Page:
Wexford Health Sources, Inc., yet another private prison health care company contracted by the Arizona Department of Corrections to provide medical care to the state’s incarcerated persons, was fined $10,000 by the DOC for negligence after multiple accounts of staff error and non-compliance. One such account was another incidence of an inmate hanging himself with a sheet after Wexford’s failure to provide adequate medical services and administer appropriate medication. And how much is Arizona paying Wexford to deliver such stellar care? Wexford signed a $349 million 3-year contract merely seven months ago in July of last year.
Unfortunately, outsourcing prison mental health services to private companies like Corizon Health and Wexford is not the only form of privatized mental health in corrections. Private prison corporations, in addition to operating prisons and other correctional facilities, have also secured contracts to run entire forensic mental health facilities such as Montgomery County Mental Health Facility in Texas, operated by private prison industry giant GEO Group. These facilities house forensic patients who are either unfit to be tried for committing a crime or found not guilty due to mental illness, and thus are ordered to be detained. From what we know about both private prison and private prison health care companies, no matter what form privatized mental health care in corrections takes, it’s dangerous, deadly, and must be stopped.
Last year, Grassroots Leadership took part in doing just that. Our organizing efforts paid off when state leaders heard a united message from mental health care advocates and criminal justice reform groups to stop GEO Group from taking over Kerrville State Hospital, another Texas forensic mental health facility. Texas Department of State Health Services commissioner, David Lakey, rejected GEO Group’s bid, stating in a letter to the Governor and Legislative Budget Board on October 3, 2012 that savings in the proposal were achieved “primarily through reductions in staffing and benefits to a degree that would put both our patients and the State of Texas at risk.” Lakey’s concerns are precisely the reason privatization of crucial services is a critical mistake.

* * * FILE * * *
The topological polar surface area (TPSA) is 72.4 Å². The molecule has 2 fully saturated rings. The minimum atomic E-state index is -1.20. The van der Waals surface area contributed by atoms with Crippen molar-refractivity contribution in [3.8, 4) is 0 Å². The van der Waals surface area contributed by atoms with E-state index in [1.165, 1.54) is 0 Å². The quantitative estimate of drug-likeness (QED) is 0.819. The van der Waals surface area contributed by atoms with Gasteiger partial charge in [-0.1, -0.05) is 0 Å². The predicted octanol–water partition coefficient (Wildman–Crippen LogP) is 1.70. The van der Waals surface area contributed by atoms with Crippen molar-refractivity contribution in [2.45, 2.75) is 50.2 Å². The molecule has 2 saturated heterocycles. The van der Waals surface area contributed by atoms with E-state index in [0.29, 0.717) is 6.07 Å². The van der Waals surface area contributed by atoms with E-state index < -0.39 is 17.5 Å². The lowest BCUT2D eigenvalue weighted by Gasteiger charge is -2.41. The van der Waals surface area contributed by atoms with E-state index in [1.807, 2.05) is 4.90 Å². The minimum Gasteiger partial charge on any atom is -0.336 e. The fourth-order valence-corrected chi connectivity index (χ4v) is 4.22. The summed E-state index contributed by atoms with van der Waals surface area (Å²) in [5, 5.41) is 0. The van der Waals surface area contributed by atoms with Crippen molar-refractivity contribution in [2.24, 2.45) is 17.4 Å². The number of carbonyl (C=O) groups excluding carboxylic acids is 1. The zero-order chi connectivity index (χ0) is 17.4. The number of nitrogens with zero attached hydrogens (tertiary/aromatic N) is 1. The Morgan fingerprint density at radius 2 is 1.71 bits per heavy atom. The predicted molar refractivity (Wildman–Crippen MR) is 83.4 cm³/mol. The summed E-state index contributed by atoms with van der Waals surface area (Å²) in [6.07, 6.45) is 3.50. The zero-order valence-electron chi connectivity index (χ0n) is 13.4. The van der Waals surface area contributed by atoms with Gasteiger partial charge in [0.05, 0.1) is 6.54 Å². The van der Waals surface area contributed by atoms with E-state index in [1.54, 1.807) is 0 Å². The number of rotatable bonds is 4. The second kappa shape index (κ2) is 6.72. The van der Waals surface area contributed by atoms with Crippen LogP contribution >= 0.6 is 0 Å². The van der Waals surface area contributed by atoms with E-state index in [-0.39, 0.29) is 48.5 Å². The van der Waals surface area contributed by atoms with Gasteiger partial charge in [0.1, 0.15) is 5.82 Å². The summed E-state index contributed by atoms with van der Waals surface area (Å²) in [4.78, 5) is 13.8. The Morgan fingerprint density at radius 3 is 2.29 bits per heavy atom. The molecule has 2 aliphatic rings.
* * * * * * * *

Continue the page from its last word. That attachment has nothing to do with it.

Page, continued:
On another high note, it seems we are not the only ones who are concerned. Last week City Councilman Jim Kenney of Philadelphia demanded that someone from the mayor’s administration testify at his hearing on the city’s prison health care contract. He is perplexed as to why Corizon Health is getting a new $42 million contract in spite of their multiple violations and poor track record of inadequate care. Privatization of such a critical service as health care in corrections has proven to be life threatening. How many more will die before something is done? Councilman Kenney wants answers. We all should want answers.